Your browser doesn't support javascript.
Mostrar: 20 | 50 | 100
Resultados 1 - 3 de 3
Mais filtros

Base de dados
Intervalo de ano de publicação
Appl Opt ; 42(12): 2140-54, 2003 Apr 20.
Artigo em Inglês | MEDLINE | ID: mdl-12716156


Infrared transmission spectra were recorded by the Jet Propulsion Laboratory MkIV interferometer during flights aboard the NASA DC-8 aircraft as part of the Airborne Arctic Stratospheric Expedition II (AASE II) mission in the early months of 1992. In our research, we infer the properties of the stratospheric aerosols from these spectra. The instrument employs two different detectors, a HgCdTe photoconductor for 650-1850 cm(-1) and an InSb photodiode for 1850-5650 cm(-1), to simultaneously record the solar intensity throughout the mid-infrared. These spectra have been used to retrieve the concentrations of a large number of gases, including chlorofluorocarbons, NOy species, O3, and ozone-depleting gases. We demonstrate how the residual continua spectra, obtained after accounting for the absorbing gases, can be used to obtain information about the stratospheric aerosols. Infrared extinction spectra are calculated for a range of modeled aerosol size distributions and compositions with Mie theory and fitted to the measured residual spectra. By varying the size distribution parameters and sulfate weight percent, we obtain the microphysical properties of the aerosols that best fit the observations. The effective radius of the aerosols is found to be between 0.4 and 0.6 microm, consistent with that derived from a large number of instruments in this post-Pinatubo period. We demonstrate how different parts of the spectral range can be used to constrain the range of possible values of this size parameter and show how the broad spectral bandpass of the MkIV instrument presents a great advantage for retrieval ofboth aerosol size a nd composition over instruments with a more limited spectral range. The aerosol composition that provides the best fit to the measured spectra is a 70-75% sulfuric acid solution, in good agreement with that obtained from thermodynamic considerations.

Appl Opt ; 41(33): 6968-79, 2002 Nov 20.
Artigo em Inglês | MEDLINE | ID: mdl-12463241


Version 3 of the Atmospheric Trace Molecule Spectroscopy (ATMOS) experiment data set for some 30 trace and minor gas profiles is available. From the IR solar-absorption spectra measured during four Space Shuttle missions (in 1985, 1992, 1993, and 1994), profiles from more than 350 occultations were retrieved from the upper troposphere to the lower mesosphere. Previous results were unreliable for tropospheric retrievals, but with a new global-fitting algorithm profiles are reliably returned down to altitudes as low as 6.5 km (clouds permitting) and include notably improved retrievals of H2O, CO, and other species. Results for stratospheric water are more consistent across the ATMOS spectral filters and do not indicate a net consumption of H2 in the upper stratosphere. A new sulfuric-acid aerosol product is described. An overview of ATMOS Version 3 processing is presented with a discussion of estimated uncertainties. Differences between these Version 3 and previously reported Version 2 ATMOS results are discussed. Retrievals are available at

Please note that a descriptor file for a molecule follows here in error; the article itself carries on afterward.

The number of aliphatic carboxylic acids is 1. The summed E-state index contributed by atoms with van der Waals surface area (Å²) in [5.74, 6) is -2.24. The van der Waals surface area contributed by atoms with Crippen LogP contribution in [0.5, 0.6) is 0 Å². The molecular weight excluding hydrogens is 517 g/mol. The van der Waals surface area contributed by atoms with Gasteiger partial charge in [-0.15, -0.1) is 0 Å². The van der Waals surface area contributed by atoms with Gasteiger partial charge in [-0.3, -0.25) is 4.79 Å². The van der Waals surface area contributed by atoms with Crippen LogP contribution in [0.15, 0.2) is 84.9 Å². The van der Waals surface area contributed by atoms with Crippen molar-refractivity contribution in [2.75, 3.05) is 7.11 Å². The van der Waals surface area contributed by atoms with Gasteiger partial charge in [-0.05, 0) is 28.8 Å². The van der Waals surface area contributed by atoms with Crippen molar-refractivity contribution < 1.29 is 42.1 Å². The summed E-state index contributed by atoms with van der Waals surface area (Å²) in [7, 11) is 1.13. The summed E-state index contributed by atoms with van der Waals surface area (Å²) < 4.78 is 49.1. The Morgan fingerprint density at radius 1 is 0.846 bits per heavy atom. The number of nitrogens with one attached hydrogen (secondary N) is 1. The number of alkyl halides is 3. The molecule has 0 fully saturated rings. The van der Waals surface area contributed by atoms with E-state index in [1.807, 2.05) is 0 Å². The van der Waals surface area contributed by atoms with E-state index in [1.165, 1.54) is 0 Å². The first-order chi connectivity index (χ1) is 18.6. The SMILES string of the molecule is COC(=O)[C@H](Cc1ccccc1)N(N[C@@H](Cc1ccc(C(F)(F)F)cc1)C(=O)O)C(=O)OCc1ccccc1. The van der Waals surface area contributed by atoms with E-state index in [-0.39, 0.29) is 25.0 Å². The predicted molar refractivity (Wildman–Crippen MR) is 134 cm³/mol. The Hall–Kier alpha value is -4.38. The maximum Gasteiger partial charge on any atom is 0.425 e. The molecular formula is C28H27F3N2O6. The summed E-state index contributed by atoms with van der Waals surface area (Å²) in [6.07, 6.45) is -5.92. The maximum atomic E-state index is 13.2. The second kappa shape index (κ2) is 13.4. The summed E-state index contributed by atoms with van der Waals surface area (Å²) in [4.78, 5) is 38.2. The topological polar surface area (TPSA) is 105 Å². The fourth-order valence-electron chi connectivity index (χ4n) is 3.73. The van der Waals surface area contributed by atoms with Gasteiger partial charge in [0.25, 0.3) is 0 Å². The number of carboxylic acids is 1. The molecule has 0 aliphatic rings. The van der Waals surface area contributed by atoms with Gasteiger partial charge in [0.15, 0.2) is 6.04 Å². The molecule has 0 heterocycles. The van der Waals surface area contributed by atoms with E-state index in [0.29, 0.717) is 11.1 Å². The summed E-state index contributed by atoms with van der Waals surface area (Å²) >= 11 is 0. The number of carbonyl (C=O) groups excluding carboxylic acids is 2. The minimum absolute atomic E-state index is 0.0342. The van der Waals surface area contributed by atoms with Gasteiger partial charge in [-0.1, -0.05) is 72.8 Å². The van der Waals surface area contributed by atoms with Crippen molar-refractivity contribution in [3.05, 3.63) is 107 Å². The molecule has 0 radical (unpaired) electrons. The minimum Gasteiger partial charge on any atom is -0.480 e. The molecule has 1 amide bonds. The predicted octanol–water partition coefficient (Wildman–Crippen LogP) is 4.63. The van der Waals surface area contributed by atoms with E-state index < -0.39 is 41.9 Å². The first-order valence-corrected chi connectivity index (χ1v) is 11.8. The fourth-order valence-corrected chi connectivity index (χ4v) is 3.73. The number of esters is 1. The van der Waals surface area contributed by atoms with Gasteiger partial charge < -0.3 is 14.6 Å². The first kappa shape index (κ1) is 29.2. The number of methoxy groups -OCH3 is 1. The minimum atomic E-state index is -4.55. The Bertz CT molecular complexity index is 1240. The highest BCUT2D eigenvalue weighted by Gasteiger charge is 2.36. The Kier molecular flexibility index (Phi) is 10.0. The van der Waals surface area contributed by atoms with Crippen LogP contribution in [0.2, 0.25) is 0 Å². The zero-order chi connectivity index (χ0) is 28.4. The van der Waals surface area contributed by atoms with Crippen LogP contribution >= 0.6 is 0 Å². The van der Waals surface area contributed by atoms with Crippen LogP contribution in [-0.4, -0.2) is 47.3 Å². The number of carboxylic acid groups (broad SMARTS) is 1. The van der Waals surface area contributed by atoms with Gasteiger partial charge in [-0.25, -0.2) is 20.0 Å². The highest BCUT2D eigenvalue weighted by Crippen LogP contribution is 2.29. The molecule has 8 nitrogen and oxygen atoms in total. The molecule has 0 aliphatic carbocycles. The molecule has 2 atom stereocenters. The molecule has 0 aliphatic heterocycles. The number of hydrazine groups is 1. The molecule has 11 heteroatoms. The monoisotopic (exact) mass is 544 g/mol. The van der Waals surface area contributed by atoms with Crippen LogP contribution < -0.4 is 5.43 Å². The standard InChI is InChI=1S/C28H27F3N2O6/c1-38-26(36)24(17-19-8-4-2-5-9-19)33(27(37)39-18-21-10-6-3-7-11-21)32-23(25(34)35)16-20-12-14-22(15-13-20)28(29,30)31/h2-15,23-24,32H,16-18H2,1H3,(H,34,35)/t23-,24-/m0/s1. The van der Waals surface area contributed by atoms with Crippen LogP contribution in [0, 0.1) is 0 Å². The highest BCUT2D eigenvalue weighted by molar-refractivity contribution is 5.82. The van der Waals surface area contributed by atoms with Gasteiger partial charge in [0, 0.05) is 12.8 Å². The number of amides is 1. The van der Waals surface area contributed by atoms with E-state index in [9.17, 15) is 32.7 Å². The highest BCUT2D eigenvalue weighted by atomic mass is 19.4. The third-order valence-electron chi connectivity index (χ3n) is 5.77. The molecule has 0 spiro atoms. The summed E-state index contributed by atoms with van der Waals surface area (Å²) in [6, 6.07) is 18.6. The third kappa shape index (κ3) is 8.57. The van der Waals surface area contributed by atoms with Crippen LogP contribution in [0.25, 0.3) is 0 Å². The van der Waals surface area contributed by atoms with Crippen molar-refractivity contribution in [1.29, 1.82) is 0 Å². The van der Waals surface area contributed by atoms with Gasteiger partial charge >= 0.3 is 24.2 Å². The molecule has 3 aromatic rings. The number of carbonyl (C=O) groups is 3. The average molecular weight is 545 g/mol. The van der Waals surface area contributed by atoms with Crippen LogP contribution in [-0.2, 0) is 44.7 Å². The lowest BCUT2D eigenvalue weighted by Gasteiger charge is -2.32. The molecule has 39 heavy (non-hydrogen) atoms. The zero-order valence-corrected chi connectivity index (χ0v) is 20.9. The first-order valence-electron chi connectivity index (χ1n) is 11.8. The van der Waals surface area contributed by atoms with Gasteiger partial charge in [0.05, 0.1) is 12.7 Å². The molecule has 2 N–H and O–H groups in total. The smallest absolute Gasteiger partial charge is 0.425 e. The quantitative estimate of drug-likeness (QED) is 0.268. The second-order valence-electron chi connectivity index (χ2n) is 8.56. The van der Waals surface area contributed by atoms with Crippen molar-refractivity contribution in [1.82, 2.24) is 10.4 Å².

Appl Opt ; 41(15): 2768-80, 2002 May 20.
Artigo em Inglês | MEDLINE | ID: mdl-12027163


High-resolution infrared nongas absorption spectra derived from the Atmospheric Trace Molecule Spectroscopy (ATMOS) experiment are analyzed for evidence of the presence of cirrus clouds. Several nonspherical ice extinction models based on realistic size distributions and crystal habits along with a stratospheric sulfate aerosol model are fit to the spectra, and comparisons are made with different model combinations. Nonspherical ice models often fit observed transmission spectra better than a spherical Mie ice model, and some discrimination among nonspherical models is noted. The ATMOS lines of sight for eight occultations are superimposed on coincident geostationary satellite infrared imagery, and brightness temperatures along the lines of sight are compared with retrieved vertical temperature profiles. With these comparisons, studies of two cases of clear sky, three cases of opaque cirrus, and three cases of patchy cirrus are discussed.